07 Pasteurization | Aging | Bottling


After sedimentation and filtering, most sake undergoes pasteurization (hi-ire) at a temperature of 60°C-65°C before storing. The purpose of pasteurization is to sterilize the liquid and at the same time to render and enzymes inactive. If the action of enzymes is allowed to continue, it increases the sweetness through the action of diastatic enzymes and alters the aroma through the action of oxidizing enzymes. Many sake products are pasteurized again during bottling.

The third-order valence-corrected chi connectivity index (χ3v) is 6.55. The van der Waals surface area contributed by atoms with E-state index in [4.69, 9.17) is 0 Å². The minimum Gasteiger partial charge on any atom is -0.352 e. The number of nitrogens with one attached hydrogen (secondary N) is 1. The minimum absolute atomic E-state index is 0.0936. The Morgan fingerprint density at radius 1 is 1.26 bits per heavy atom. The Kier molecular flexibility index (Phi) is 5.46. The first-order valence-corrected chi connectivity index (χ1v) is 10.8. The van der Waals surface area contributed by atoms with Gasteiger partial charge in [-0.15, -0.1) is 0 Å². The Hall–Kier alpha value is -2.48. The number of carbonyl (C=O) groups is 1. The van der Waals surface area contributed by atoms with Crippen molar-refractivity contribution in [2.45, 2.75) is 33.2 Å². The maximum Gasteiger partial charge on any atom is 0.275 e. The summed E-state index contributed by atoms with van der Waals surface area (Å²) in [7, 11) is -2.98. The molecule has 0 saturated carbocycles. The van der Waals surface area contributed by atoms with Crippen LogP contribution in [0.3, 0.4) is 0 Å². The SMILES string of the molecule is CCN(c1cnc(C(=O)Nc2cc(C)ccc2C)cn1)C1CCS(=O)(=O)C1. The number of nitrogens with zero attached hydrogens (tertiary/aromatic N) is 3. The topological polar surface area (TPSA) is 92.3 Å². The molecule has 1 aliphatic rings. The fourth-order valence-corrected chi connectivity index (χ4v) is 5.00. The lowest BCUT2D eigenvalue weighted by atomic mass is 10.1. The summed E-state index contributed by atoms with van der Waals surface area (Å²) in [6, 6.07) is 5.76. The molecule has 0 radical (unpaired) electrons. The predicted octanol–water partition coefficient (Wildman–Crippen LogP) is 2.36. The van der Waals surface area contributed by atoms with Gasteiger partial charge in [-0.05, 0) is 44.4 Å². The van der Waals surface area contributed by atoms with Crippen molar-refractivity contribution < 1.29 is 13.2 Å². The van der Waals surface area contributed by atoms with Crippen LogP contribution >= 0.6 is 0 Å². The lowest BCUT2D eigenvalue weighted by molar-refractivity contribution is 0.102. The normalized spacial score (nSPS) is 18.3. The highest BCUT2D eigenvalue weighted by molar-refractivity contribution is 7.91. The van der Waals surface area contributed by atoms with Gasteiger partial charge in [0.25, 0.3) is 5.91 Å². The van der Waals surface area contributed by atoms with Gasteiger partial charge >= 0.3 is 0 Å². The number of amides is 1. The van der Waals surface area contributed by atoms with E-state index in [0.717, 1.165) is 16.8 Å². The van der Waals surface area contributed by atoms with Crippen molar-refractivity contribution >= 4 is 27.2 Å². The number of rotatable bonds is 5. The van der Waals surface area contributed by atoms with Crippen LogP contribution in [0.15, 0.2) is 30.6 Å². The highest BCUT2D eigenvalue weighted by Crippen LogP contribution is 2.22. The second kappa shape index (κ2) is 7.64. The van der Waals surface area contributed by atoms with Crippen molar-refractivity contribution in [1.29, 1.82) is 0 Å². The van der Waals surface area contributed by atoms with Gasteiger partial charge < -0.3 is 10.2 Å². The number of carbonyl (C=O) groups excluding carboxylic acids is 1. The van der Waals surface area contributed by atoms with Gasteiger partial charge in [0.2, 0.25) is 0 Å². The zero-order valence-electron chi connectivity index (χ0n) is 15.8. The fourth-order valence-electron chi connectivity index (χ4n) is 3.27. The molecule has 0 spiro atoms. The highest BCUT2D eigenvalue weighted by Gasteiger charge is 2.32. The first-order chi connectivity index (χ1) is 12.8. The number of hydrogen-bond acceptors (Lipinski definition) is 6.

Aging & Bottling

The heating of sake during the pasteurization process alters the aroma and leaves it with an unrefined taste. For this reason, it is allowed to age for six months to one year. Many sake products are brewed between autumn and winter following the harvesting of the rice, allowed to age during spring and summer and then shipped the following autumn. 

The ABV% of sake aged in tanks is 17%-20%, the same as at the mash filtration stage. As this level is too high for consumption with meals, brewers often add water to reduce the level to around 15% before bottling. They may also filter and pasteurize it again, if necessary.